History Department - Courses


Teaching Staff: Mataraga Kalomira
Course Code: ΙΑΕ202
Course Type: Compulsory Elective
Course Level: Undergraduate
Course Language: Greek
Delivery method: In the classroom
Semester: 5

Short Description:

Macedonia before Philip II - Macedonia under Philip ( Philip’s accession to the Macedonian Throne. The reorganization of the kingdom of Macedonia. Macedonian supremacy. “The crisis of the city-state?”) - Interstate relations in the 4th c. - Alexander and the conquest of the East (Alexander as Philip’s successor. Alexander as Darius’ successor. The deification of Alexander) - Alexander’s achievement.

Objectives - Learning Outcomes:

The aim of this module is to acquaint the students with the main issues of the period through the study of primary sources. We seek to examine the main causes that led the emergence of the Macedonian State as a dominant power and the establishment of the Macedonian supremacy in Greece during the reign of Philip and the first years of the reign of Alexander. The course follows attentively Alexander’s campaigns in the East and offers a detailed account of his policy and of the many aspects of his personality.

On successfully completing the course the students will have acquired a working knowledge of the facts of Philip’s reign and will be able to research the evidence concerning Alexander’s life and deeds and understand the causes and conditions of his rise to power. The students will also be able to assess the different interpretations of the consequences of his conquests and of his legacy proposed by modern scholars.


Week 1: Introduction to the Late Classical Period - Sources and Bibliography.

Week 2: Geography, resources and institutions of Macedonia - Macedonia before Philip II - The Macedonian monarchy.

Week 3: The beginning of Philip’s reign: The rise and expansion of Macedon.

Week 4: The pillars of Philip’s policy - Philip and the ‘making of Macedonia’.

Week 5: Philip and the Greek states - The expansion of the Macedonian realm - Philip and Athens.

Week 6: The battle of Chaeronea and its consequences - The ‘League of Corinth’ - Philip’s last years and his achievement.

Week 7: Alexander as Philip’s successor - His ascent to power - The initial military engagements - Alexander and the Greek cities.

Week 8: Alexander’s expedition in Persia - The conquest of Asia Minor and of the Mediterranean coast.

Week 9: The conquest of Egypt - From Egypt to Persepolis - The battle of Gaugamela and political dominion.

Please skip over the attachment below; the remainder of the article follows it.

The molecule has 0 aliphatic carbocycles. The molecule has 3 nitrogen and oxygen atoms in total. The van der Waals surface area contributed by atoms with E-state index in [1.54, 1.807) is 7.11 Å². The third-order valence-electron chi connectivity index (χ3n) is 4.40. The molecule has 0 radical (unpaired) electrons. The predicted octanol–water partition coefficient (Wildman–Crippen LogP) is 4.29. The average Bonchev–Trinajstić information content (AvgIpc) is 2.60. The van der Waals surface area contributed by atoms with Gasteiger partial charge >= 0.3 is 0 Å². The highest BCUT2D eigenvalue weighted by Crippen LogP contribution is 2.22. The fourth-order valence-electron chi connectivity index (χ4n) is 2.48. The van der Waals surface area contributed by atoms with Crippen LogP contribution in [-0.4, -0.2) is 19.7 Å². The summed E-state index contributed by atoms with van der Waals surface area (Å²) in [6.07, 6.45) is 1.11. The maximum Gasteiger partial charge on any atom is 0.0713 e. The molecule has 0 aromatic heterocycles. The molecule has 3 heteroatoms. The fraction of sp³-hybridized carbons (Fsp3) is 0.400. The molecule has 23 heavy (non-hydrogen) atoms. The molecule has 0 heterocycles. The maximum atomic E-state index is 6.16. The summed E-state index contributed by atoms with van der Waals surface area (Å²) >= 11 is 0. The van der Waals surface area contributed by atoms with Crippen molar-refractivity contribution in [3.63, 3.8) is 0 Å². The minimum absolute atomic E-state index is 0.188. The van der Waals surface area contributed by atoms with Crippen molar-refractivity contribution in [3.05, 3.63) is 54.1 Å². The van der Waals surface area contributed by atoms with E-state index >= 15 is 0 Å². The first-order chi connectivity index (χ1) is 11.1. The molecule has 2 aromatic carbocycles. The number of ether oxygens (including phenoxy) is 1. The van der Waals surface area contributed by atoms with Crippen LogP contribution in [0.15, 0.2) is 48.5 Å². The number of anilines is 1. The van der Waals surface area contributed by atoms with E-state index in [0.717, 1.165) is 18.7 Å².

Week 10: Alexander’s eastern conquests - Alexander’s policy as a successor to the Great King - The ‘proskynesis’ crisis – The relations between Alexander and the Macedonians in his army (330-327/6).

Week 11: Alexander in India - The end of the Asian campaign - Return to Babylon - Organization of the Eastern Empire.

Week 12: Alexander’s final arrangements in 324-3 (Alexander’s Policy: ‘The policy of fusion’ - Discharge of veteran soldiers – Alexander and the Greek cities: The repatriation of the exiles and his ‘deification’).

Week 13: Alexander’s Empire (Administration - Alexander’s ‘cities’ – organization and expansion of the army) - The legacy and the legend of ‘a hero’. 

Suggested Bibliography:
  1. J. Gehrke, Geschichte des Hellenismus. Ε. Will, Cl. Mossé & P. Goukowsky, Le monde grec et l'Orient (II). N. G. L. Hammond, G. T. Griffith, F.W. Walbank, A History of Macedonia: 336-167 B.C. N. G. L. Hammond, The Macedonian State: The Origins, Institutions, and History. N. G. L. Hammond, Philip of Macedon. N. G. L. Hammond, Sources for Alexander the Great. M. M. Austin, The Hellenistic World from Alexander to the Roman Conquest. Ph. Harding, From the end of the Peloponnesian War to the battle of Ipsus. P. J. Rhodes & R. Osborne, Greek Historical Inscriptions: 404 - 323 BC. N. G. L. Hammond, Alexander the Great. King, Commander, Statesman. G. T. Griffith, Alexander the Great. The Main Problems. E. N. Borza, The Impact of Alexander. R. Lane Fox, Alexander the Great. P. Green, Alexander of Macedon 356-323. A. B. Bosworth, Conquest and Empire: The Reign of Alexander the Great. J. F. C. Fuller, The Generalship Of Alexander The Great. R. Stoneman, Alexander the Great: A Life in Legend. Α. R. Burn, Alexander the Great and the Hellenistic Empire. P. Cartledge, Alexander the Great: The Hunt for a New Past. Cl. Mossé, Alexander: Destiny and Myth. P. Goukowsky, Essai sur les origines du mythe d’Alexandre (336-27 av. J.-C).

Teaching Methods:

The course is lecture-based and it involves a critical discussion with the students and the analysis of written evidence. Further materials (maps, literary texts, inscriptions) related to the topics examined in each lecture will be distributed.

Evaluation Methods:

Written/Oral Examination.

Academic Calendar 2019-2020
Posted: 18-04-2019 18:05 | Updated: 26-08-2019 15:56